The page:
Alongside their dedicated Shorts Showcase (both Canadian and International), the Toronto After Dark Film Festival offers bitesize extras for those attending. Each of the main features is preceded by a short film, resulting in a bevy of horror and comedy in equal measure. Here are our thoughts on those ten extra shorts.
*666 is a horror short, written and directed by Abby Falvo with additional writing from Lar Violet. A casual dabble in the occult leads to horrifying consequences as two women contact another realm.
Consisting of a single roll of Super8 film presented in a silent film style, *666 is a peculiar blend of classic films from the 1920-30s, the satanic panic of the ’70s-90s, and, of all things, the board games prominent in the 80s such as Girl Talk. Whilst attaining an authentic representation of the silent era, the production does have a slight air of campy undertones with its thematic yet playful score.
Black Paris is a horror short, written and directed by Sid Zanforlin. Mankind is losing the war but one soldier fights the darkness, no matter what the cost.
Being filmed in front of an LED volume wall, Black Paris has an incredibly grandiose production value. Beginning with the veneer of a period piece set around the 1940s, this facade is soon shattered—building up and subverting all expectations within a brief, 2-minute runtime.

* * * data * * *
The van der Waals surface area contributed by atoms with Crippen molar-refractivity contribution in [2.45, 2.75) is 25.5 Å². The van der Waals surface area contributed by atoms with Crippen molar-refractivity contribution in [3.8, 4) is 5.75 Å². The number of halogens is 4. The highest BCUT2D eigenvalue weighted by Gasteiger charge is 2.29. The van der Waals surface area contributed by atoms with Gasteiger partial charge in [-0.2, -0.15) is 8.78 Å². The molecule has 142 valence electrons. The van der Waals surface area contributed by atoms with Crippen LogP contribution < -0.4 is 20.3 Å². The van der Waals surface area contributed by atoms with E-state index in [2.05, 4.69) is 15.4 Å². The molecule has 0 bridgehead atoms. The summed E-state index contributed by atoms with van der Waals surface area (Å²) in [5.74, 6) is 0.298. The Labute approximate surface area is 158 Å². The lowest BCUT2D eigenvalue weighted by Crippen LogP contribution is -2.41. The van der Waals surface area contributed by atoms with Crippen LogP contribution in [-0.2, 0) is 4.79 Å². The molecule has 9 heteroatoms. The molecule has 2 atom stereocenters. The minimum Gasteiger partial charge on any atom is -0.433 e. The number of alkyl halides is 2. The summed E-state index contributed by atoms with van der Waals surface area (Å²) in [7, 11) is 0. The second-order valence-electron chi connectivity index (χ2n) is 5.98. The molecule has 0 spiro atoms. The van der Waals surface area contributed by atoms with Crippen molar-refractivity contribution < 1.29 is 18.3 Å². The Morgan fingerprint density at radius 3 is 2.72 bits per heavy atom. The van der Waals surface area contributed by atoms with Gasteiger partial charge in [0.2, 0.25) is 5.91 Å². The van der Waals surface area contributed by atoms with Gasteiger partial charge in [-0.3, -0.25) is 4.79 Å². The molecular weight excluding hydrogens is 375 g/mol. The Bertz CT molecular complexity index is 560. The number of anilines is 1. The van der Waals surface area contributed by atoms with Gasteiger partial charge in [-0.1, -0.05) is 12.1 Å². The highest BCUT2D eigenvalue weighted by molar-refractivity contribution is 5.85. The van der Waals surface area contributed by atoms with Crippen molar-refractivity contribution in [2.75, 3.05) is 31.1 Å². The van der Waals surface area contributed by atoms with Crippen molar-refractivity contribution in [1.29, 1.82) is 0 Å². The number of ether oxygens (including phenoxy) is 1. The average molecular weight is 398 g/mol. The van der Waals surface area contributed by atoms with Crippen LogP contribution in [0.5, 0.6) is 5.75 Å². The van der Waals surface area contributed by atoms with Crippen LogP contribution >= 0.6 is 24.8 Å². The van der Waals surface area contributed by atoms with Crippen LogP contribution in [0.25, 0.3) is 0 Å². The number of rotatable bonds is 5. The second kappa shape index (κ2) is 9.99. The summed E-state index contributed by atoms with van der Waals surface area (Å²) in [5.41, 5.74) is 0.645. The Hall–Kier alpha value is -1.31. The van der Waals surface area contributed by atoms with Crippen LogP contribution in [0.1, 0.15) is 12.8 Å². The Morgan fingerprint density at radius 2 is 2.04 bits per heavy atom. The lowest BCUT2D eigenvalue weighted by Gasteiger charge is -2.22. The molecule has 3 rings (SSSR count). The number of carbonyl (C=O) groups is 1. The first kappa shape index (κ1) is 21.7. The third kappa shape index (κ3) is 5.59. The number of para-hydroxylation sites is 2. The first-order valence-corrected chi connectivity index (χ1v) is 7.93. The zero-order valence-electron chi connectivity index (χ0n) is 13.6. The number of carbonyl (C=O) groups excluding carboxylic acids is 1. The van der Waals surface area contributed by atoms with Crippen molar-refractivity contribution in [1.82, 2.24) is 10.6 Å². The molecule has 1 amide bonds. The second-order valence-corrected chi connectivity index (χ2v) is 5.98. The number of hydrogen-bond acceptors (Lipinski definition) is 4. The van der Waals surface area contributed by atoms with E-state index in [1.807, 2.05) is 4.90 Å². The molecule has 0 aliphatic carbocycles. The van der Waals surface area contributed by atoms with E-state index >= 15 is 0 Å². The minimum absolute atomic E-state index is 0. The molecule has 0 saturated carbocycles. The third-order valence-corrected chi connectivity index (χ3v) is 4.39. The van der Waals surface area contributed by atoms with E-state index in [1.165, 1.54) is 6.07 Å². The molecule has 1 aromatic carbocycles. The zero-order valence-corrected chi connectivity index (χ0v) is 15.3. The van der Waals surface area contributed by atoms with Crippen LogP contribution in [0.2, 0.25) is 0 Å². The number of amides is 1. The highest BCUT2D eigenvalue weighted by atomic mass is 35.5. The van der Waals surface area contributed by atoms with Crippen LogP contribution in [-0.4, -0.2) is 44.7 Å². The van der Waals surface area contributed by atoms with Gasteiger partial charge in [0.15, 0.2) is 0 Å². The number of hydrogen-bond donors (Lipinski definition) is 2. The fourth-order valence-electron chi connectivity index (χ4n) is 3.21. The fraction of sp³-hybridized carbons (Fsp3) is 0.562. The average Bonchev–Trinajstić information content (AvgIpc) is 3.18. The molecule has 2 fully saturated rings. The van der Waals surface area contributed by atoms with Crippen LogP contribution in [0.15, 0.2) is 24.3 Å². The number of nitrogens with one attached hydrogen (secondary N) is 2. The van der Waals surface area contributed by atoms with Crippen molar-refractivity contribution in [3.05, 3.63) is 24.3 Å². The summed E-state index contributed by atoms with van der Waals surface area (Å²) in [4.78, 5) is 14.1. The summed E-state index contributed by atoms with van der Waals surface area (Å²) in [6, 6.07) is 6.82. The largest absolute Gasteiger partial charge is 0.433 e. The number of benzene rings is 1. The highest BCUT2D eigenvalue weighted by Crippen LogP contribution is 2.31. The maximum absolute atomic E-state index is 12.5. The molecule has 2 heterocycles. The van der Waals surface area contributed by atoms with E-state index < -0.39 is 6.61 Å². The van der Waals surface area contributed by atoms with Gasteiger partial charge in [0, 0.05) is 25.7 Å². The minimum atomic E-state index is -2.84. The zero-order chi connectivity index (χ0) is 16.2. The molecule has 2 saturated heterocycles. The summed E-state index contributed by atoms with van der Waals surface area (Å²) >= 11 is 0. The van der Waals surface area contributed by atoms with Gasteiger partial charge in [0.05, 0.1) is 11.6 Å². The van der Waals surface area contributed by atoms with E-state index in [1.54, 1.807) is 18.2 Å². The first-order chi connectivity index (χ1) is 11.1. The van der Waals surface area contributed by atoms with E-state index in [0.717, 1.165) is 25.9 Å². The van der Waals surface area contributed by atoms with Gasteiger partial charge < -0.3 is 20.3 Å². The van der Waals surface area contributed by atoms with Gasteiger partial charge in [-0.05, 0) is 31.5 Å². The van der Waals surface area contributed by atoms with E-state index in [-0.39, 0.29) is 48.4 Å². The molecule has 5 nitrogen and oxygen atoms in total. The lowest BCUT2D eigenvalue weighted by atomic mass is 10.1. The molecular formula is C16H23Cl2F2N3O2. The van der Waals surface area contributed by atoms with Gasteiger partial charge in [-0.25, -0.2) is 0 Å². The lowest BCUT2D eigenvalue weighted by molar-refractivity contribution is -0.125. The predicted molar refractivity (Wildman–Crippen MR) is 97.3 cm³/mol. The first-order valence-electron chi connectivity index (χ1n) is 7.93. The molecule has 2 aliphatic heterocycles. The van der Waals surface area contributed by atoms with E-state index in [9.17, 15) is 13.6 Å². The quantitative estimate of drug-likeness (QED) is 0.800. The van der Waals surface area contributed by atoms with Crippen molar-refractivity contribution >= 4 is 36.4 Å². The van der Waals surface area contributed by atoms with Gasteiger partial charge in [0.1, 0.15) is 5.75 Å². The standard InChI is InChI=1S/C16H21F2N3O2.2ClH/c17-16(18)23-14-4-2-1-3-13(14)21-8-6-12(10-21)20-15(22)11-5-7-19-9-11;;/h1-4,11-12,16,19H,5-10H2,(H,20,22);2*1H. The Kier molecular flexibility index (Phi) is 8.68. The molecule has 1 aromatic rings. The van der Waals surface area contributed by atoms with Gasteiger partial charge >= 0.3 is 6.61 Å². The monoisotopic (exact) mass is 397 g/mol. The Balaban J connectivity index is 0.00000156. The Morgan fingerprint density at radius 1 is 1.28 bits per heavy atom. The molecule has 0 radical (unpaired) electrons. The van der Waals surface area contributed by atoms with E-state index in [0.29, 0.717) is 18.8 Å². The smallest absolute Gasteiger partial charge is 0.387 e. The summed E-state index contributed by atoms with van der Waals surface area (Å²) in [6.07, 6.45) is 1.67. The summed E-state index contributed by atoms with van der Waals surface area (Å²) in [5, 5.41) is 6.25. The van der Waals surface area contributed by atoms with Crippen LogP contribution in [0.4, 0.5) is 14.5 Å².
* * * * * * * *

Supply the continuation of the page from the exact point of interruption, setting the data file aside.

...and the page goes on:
Bye-Bye is a supernatural horror short, written and directed by Freddy Chavez Olmos. In the eerie silence of a deserted subway station, Karla and her partner Hannah await a train late at night. Unsettling whispers soon emerge, revealing that they are not alone.
Containing almost zero dialog, the score for Bye-Bye does the majority of the heavy lifting to create an atmosphere of tension. Whilst implementing a large amount of CGI for a number of different aspects, these effects boast some incredibly high production value for a short film. However, its length is a discernible hindrance, having hardly any time to instill any of the ambient suspense that was intended to be built.
Camp is a horror short, written and directed by Bronson Allen. Three young girls’ obsession with contacting the dead via a Ouija board takes a drastic turn.
What seemingly begins as a supernatural short soon becomes significantly darker in tone, shifting from a childish game into a subversive tale similar to Devil Times Five. Featuring some slick cinematography and an amazing performance from young lead Charlie Rose Neis, this short is a delightful diversion from the expected.
Gamesmanship is a gore horror short, written and directed by Doug Cook. One couple’s competitiveness to win at a game of Christmas charades soon leads to drastic consequences.